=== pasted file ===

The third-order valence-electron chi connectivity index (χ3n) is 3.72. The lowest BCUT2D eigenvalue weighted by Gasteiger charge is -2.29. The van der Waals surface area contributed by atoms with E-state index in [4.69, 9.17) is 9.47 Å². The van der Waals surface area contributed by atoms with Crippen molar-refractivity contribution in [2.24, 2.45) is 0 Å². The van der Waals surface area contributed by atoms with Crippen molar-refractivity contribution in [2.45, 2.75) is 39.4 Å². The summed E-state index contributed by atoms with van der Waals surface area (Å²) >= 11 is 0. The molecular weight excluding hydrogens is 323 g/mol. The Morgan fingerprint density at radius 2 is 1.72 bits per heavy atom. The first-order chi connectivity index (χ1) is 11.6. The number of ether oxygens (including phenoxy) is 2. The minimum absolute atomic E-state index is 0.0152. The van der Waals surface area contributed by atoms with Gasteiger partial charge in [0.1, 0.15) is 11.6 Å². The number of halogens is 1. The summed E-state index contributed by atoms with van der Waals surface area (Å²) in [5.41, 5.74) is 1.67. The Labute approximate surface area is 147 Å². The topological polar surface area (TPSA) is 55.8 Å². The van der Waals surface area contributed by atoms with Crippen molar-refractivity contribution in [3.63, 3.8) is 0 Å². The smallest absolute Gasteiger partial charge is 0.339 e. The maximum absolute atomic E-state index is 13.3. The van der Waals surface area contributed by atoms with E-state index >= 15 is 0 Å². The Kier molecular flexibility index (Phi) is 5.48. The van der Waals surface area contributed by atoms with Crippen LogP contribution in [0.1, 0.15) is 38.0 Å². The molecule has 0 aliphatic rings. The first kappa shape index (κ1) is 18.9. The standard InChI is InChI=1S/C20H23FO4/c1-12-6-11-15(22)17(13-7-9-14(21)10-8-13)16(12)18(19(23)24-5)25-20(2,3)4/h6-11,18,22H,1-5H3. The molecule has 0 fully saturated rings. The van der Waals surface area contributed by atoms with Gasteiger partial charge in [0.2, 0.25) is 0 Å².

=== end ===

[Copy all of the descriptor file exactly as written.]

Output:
The third-order valence-electron chi connectivity index (χ3n) is 3.72. The lowest BCUT2D eigenvalue weighted by Gasteiger charge is -2.29. The van der Waals surface area contributed by atoms with E-state index in [4.69, 9.17) is 9.47 Å². The van der Waals surface area contributed by atoms with Crippen molar-refractivity contribution in [2.24, 2.45) is 0 Å². The van der Waals surface area contributed by atoms with Crippen molar-refractivity contribution in [2.45, 2.75) is 39.4 Å². The summed E-state index contributed by atoms with van der Waals surface area (Å²) >= 11 is 0. The molecular weight excluding hydrogens is 323 g/mol. The Morgan fingerprint density at radius 2 is 1.72 bits per heavy atom. The first-order chi connectivity index (χ1) is 11.6. The number of ether oxygens (including phenoxy) is 2. The minimum absolute atomic E-state index is 0.0152. The van der Waals surface area contributed by atoms with Gasteiger partial charge in [0.1, 0.15) is 11.6 Å². The number of halogens is 1. The summed E-state index contributed by atoms with van der Waals surface area (Å²) in [5.41, 5.74) is 1.67. The Labute approximate surface area is 147 Å². The topological polar surface area (TPSA) is 55.8 Å². The van der Waals surface area contributed by atoms with Crippen molar-refractivity contribution in [3.63, 3.8) is 0 Å². The smallest absolute Gasteiger partial charge is 0.339 e. The maximum absolute atomic E-state index is 13.3. The van der Waals surface area contributed by atoms with E-state index >= 15 is 0 Å². The Kier molecular flexibility index (Phi) is 5.48. The van der Waals surface area contributed by atoms with Crippen LogP contribution in [0.1, 0.15) is 38.0 Å². The molecule has 0 aliphatic rings. The first kappa shape index (κ1) is 18.9. The standard InChI is InChI=1S/C20H23FO4/c1-12-6-11-15(22)17(13-7-9-14(21)10-8-13)16(12)18(19(23)24-5)25-20(2,3)4/h6-11,18,22H,1-5H3. The molecule has 0 fully saturated rings. The van der Waals surface area contributed by atoms with Gasteiger partial charge in [0.2, 0.25) is 0 Å².